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Davis v. United States

December 21, 2006


The opinion of the court was delivered by: Chief Judge Curtis L. Collier


This matter comes before the Court on the motion of pro se petitioner Jason Davis ("Petitioner") to vacate, set aside, or correct his sentence pursuant to 28 U.S.C. § 2255 (Court File No. 1, "Petition"). Petitioner attached a memorandum at the back of his Petition (Court File No. 1, "Petitioner's memorandum"). Pursuant to the Court's Order (Court File No. 3), the Government filed a response to Petitioner's motion (Court File No. 4, "Government's Response"). Petitioner then filed a traverse to the Government's response (Court File No. 5, "Petitioner's traverse"). The Court finds the materials thus submitted, together with the complete record of the underlying criminal case,*fn1 conclusively show Petitioner is not entitled to relief on the claims asserted in his Petition. Accordingly, the Court will decide those matters without an evidentiary hearing, see United States v. Todaro, 982 F.2d 1025, 1028 (6th Cir.), cert. denied, 508 U.S. 943, 113 S.Ct. 2423, 124 L.Ed. 2d 644 (1993), and will DENY Petitioner's motion for the reasons stated herein.


From August 2001 to February 2002, Petitioner conspired with others to commit, and did commit, armed robbery of various businesses in Chattanooga, Tennessee. (Crim. Court File No. 98, Plea Agreement at ¶ 24.) The Government charged Petitioner and others with this conspiracy and with committing ten armed robberies. (Crim. Court File No. 1, Indictment.) On July 24, 2003, Petitioner pleaded guilty pursuant to a written plea agreement to conspiracy to commit robbery in Count One; armed robbery in Counts Four, Six, Eight, Ten, Twelve and Fourteen; brandishing a firearm in Count Five that was in furtherance of the armed robbery in Count Four; and brandishing a firearm in Count Seven that was in furtherance of the armed robbery in Count Six. (Crim. Court File No. 98 at ¶¶ 1-9.) In paragraph 24, Sections a through j, of his plea agreement, Petitioner stipulated to a lengthy recitation of facts covering 5 pages. (Crim. Court File No. 98 at ¶ 24.) The Court incorporates by reference all stipulated facts contained within paragraph 24 of Petitioner's plea agreement. (Id.) At the time of sentencing, the Government dismissed Counts Three, Nine, Eleven, Thirteen, Fifteen, Sixteen, Seventeen, Eighteen, Nineteen Twenty and Twenty-One of the Indictment as to Petitioner.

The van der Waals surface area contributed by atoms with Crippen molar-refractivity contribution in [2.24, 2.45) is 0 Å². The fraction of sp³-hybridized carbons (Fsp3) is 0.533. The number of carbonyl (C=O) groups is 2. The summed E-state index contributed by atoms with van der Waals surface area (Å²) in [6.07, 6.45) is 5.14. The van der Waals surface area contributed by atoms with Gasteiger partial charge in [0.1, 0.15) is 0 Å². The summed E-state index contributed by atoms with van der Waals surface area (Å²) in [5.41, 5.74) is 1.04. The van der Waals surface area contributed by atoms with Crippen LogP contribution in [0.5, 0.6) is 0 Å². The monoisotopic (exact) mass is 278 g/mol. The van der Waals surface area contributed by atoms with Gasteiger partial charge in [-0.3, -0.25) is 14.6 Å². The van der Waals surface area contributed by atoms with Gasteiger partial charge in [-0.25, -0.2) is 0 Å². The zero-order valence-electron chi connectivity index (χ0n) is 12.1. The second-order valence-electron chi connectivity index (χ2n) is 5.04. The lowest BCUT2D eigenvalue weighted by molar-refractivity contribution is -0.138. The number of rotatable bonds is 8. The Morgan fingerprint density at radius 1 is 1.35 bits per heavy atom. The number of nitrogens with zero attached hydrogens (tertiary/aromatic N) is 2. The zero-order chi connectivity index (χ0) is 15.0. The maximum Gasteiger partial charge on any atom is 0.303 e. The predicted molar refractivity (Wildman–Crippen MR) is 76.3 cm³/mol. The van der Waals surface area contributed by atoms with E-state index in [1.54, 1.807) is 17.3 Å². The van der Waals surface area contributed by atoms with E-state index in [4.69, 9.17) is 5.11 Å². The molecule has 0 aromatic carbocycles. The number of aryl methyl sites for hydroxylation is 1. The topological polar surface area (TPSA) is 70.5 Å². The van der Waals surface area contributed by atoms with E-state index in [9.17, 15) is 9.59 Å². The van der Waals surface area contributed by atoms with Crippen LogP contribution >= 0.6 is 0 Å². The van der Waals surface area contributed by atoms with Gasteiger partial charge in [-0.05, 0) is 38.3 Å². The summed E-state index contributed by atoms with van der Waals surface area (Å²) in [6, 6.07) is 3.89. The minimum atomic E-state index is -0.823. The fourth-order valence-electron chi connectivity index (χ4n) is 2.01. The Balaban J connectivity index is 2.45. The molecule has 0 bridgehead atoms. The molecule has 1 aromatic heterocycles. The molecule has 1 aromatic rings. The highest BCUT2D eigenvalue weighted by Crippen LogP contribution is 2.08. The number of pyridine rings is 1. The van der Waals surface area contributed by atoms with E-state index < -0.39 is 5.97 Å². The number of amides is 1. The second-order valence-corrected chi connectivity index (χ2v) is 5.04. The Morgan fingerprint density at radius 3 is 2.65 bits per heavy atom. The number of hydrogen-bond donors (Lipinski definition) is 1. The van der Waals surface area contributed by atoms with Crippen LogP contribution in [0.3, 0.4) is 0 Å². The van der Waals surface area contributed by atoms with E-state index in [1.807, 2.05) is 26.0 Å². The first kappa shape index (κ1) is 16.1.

The Presentence Investigation Report ("PSR") was prepared and provided to the parties. Under USSG § 3D1.2(d), substantive counts can be grouped with the count charging a conspiracy, but the robbery counts cannot be grouped with one another. Therefore, the probation officer grouped the conspiracy count with each of the substantive counts. (PSR at ¶¶ 73-117.) Then, for each of those groups, the probation officer determined the base offense level. (Id. at ¶¶ 74, 82, 89, 96, 103, 111.) Pursuant to USSG § 2K2.4, Application Note 4, although Petitioner or others brandished a firearm in each of the armed robberies to which Petitioner pleaded guilty, the probation officer did not increase the base offense level for the armed robberies in Count Four or Six because Petitioner pleaded guilty to the same conduct of brandishing a firearm in Counts Five and Seven in violation of 18 U.S.C. § 924(c). (Id. at ¶¶ 75, 83.) Pursuant to USSG § 2B3.1(b)(2)(B), the probation officer increased the base offense level for the armed robberies in Counts Eight, Ten, Twelve and Fourteen because Petitioner or others brandished a firearm in furtherance of those robberies. (Id. at ¶¶ 90, 97, 104, 112.)

Next, the probation officer applied a multiple count-adjustment. As a result, Petitioner had a combined adjusted offense level of 30, which was reduced by three levels for acceptance of responsibility to offense level 27. (Id. at ¶¶ 73, 120-129, 131-133.) Petitioner's criminal history points totaled 19, which established a criminal history category of VI.

However, as shown in Petitioner's criminal history in the PSR, Petitioner had been convicted of five violent felony offenses. (Id. at ¶¶ 144, 149-52.) Pursuant to USSG § 4B1.1, Petitioner is a Career Offender because he was at least eighteen years old at the time he committed the instant offense of conviction, the instant offense of conviction is a felony that is a crime of violence, and he has at least two prior felony convictions of a crime of violence. (Id. at ¶¶ 134, 156.) Therefore, as a Career Offender, Petitioner's offense level was enhanced to 32, reduced by three levels to 29 for acceptance of responsibility, and his criminal history category was VI. (Id. at ¶¶ 134-36, 156.) Petitioner's sentencing range was 151 to 188 months. In addition, as required by 18 U.S.C. § 924(c)(1)(A)(ii), petitioner faced a mandatory minimum consecutive term of imprisonment of seven years for the brandishing a firearm in Count Five and twenty-five years for the second or subsequent conviction for brandishing a firearm in Count Seven. (Id. at ¶¶ 117, 118, 193, 194.) Petitioner's effective guideline range was 535 to 572 months. (Id. at 195.)

The Court imposed a sentence of 540 months. Petitioner was represented by attorney John Brooks ("Counsel") at all stages of the proceedings. Petitioner did not appeal his conviction or sentence. Judgment was entered January 30, 2004. (Crim. Court File No. 138, Judgment.) On January 10, 2005, Petitioner timely filed the present motion to vacate, set aside or correct sentence pursuant to 28 U.S.C. § 2255. (Crim. Court File No. 145; Court File No. 1.) Petitioner now raises three claims attacking the judgment in his case (Court File No. 1 at 4-5). For the reasons stated below, these claims provide no basis to grant his Petition.